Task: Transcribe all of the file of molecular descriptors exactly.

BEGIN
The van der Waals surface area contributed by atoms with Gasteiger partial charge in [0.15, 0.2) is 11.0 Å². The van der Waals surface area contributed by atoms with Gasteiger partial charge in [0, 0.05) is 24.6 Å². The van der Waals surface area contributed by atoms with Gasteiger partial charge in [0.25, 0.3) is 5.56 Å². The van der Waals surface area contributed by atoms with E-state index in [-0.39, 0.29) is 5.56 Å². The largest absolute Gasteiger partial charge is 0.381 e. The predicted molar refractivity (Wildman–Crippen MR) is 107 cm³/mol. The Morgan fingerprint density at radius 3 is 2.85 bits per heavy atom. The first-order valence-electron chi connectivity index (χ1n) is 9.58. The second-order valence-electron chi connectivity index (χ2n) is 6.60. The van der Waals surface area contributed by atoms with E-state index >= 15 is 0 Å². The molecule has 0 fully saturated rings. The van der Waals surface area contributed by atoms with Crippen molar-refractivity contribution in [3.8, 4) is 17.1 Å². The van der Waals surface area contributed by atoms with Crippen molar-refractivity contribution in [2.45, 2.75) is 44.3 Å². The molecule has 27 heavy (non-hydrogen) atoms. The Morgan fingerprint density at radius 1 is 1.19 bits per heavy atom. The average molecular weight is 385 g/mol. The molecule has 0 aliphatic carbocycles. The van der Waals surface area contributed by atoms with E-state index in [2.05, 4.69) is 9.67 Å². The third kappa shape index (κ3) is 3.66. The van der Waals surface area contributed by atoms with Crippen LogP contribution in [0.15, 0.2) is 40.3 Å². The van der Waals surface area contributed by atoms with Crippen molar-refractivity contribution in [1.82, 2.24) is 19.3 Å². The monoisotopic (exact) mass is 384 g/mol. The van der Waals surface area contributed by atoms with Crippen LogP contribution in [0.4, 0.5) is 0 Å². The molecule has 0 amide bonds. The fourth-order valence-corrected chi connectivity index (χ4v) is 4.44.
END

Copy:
The van der Waals surface area contributed by atoms with Gasteiger partial charge in [0.15, 0.2) is 11.0 Å². The van der Waals surface area contributed by atoms with Gasteiger partial charge in [0, 0.05) is 24.6 Å². The van der Waals surface area contributed by atoms with Gasteiger partial charge in [0.25, 0.3) is 5.56 Å². The van der Waals surface area contributed by atoms with E-state index in [-0.39, 0.29) is 5.56 Å². The largest absolute Gasteiger partial charge is 0.381 e. The predicted molar refractivity (Wildman–Crippen MR) is 107 cm³/mol. The Morgan fingerprint density at radius 3 is 2.85 bits per heavy atom. The first-order valence-electron chi connectivity index (χ1n) is 9.58. The second-order valence-electron chi connectivity index (χ2n) is 6.60. The van der Waals surface area contributed by atoms with E-state index >= 15 is 0 Å². The molecule has 0 fully saturated rings. The van der Waals surface area contributed by atoms with Crippen molar-refractivity contribution in [3.8, 4) is 17.1 Å². The van der Waals surface area contributed by atoms with Crippen molar-refractivity contribution in [2.45, 2.75) is 44.3 Å². The molecule has 27 heavy (non-hydrogen) atoms. The Morgan fingerprint density at radius 1 is 1.19 bits per heavy atom. The average molecular weight is 385 g/mol. The molecule has 0 aliphatic carbocycles. The van der Waals surface area contributed by atoms with E-state index in [2.05, 4.69) is 9.67 Å². The third kappa shape index (κ3) is 3.66. The van der Waals surface area contributed by atoms with Crippen LogP contribution in [0.15, 0.2) is 40.3 Å². The van der Waals surface area contributed by atoms with Crippen molar-refractivity contribution in [1.82, 2.24) is 19.3 Å². The monoisotopic (exact) mass is 384 g/mol. The van der Waals surface area contributed by atoms with Crippen LogP contribution in [0.4, 0.5) is 0 Å². The molecule has 0 amide bonds. The fourth-order valence-corrected chi connectivity index (χ4v) is 4.44.